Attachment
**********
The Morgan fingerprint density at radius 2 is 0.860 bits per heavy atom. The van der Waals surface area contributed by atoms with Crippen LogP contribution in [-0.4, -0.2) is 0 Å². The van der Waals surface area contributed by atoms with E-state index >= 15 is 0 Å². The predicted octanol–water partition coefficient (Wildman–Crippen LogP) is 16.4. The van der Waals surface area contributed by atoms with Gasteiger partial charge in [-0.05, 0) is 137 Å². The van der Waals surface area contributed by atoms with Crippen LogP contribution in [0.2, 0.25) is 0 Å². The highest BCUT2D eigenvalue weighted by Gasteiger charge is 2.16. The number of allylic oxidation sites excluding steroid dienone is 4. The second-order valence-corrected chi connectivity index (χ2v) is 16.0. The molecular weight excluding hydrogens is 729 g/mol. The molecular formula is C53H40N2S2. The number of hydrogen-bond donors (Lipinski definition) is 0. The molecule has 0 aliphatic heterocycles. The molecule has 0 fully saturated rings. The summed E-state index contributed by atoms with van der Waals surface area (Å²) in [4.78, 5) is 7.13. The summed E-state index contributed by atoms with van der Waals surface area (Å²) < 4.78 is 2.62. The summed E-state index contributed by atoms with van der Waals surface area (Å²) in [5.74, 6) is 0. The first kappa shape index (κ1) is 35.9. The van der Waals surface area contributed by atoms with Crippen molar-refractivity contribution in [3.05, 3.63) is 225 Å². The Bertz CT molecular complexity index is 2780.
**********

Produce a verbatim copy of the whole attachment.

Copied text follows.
The Morgan fingerprint density at radius 2 is 0.860 bits per heavy atom. The van der Waals surface area contributed by atoms with Crippen LogP contribution in [-0.4, -0.2) is 0 Å². The van der Waals surface area contributed by atoms with E-state index >= 15 is 0 Å². The predicted octanol–water partition coefficient (Wildman–Crippen LogP) is 16.4. The van der Waals surface area contributed by atoms with Gasteiger partial charge in [-0.05, 0) is 137 Å². The van der Waals surface area contributed by atoms with Crippen LogP contribution in [0.2, 0.25) is 0 Å². The highest BCUT2D eigenvalue weighted by Gasteiger charge is 2.16. The number of allylic oxidation sites excluding steroid dienone is 4. The second-order valence-corrected chi connectivity index (χ2v) is 16.0. The molecular weight excluding hydrogens is 729 g/mol. The molecular formula is C53H40N2S2. The number of hydrogen-bond donors (Lipinski definition) is 0. The molecule has 0 aliphatic heterocycles. The molecule has 0 fully saturated rings. The summed E-state index contributed by atoms with van der Waals surface area (Å²) in [4.78, 5) is 7.13. The summed E-state index contributed by atoms with van der Waals surface area (Å²) < 4.78 is 2.62. The summed E-state index contributed by atoms with van der Waals surface area (Å²) in [5.74, 6) is 0. The first kappa shape index (κ1) is 35.9. The van der Waals surface area contributed by atoms with Crippen molar-refractivity contribution in [3.05, 3.63) is 225 Å². The Bertz CT molecular complexity index is 2780.